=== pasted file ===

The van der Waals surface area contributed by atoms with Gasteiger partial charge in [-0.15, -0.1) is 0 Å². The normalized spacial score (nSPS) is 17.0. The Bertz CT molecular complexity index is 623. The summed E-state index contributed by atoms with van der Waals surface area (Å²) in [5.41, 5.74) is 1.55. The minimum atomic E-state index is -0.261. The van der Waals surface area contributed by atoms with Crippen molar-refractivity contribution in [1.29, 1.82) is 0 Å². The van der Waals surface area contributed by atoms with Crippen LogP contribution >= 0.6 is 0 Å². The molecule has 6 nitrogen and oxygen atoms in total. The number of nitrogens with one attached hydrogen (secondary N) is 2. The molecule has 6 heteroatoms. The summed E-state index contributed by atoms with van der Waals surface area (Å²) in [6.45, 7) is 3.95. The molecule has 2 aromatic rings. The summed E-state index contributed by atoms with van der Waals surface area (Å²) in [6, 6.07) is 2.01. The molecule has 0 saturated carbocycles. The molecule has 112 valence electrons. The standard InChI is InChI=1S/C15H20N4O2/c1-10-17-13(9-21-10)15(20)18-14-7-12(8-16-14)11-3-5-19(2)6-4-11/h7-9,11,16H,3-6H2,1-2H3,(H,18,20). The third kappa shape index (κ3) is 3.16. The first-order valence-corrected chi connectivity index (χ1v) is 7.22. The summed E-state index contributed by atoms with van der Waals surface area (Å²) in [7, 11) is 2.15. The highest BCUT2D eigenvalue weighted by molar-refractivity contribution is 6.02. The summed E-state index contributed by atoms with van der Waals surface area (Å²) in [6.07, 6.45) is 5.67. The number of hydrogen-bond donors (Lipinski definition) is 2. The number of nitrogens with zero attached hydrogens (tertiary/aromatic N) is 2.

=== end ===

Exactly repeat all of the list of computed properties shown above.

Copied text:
The van der Waals surface area contributed by atoms with Gasteiger partial charge in [-0.15, -0.1) is 0 Å². The normalized spacial score (nSPS) is 17.0. The Bertz CT molecular complexity index is 623. The summed E-state index contributed by atoms with van der Waals surface area (Å²) in [5.41, 5.74) is 1.55. The minimum atomic E-state index is -0.261. The van der Waals surface area contributed by atoms with Crippen molar-refractivity contribution in [1.29, 1.82) is 0 Å². The van der Waals surface area contributed by atoms with Crippen LogP contribution >= 0.6 is 0 Å². The molecule has 6 nitrogen and oxygen atoms in total. The number of nitrogens with one attached hydrogen (secondary N) is 2. The molecule has 6 heteroatoms. The summed E-state index contributed by atoms with van der Waals surface area (Å²) in [6.45, 7) is 3.95. The molecule has 2 aromatic rings. The summed E-state index contributed by atoms with van der Waals surface area (Å²) in [6, 6.07) is 2.01. The molecule has 0 saturated carbocycles. The molecule has 112 valence electrons. The standard InChI is InChI=1S/C15H20N4O2/c1-10-17-13(9-21-10)15(20)18-14-7-12(8-16-14)11-3-5-19(2)6-4-11/h7-9,11,16H,3-6H2,1-2H3,(H,18,20). The third kappa shape index (κ3) is 3.16. The first-order valence-corrected chi connectivity index (χ1v) is 7.22. The summed E-state index contributed by atoms with van der Waals surface area (Å²) in [7, 11) is 2.15. The highest BCUT2D eigenvalue weighted by molar-refractivity contribution is 6.02. The summed E-state index contributed by atoms with van der Waals surface area (Å²) in [6.07, 6.45) is 5.67. The number of hydrogen-bond donors (Lipinski definition) is 2. The number of nitrogens with zero attached hydrogens (tertiary/aromatic N) is 2.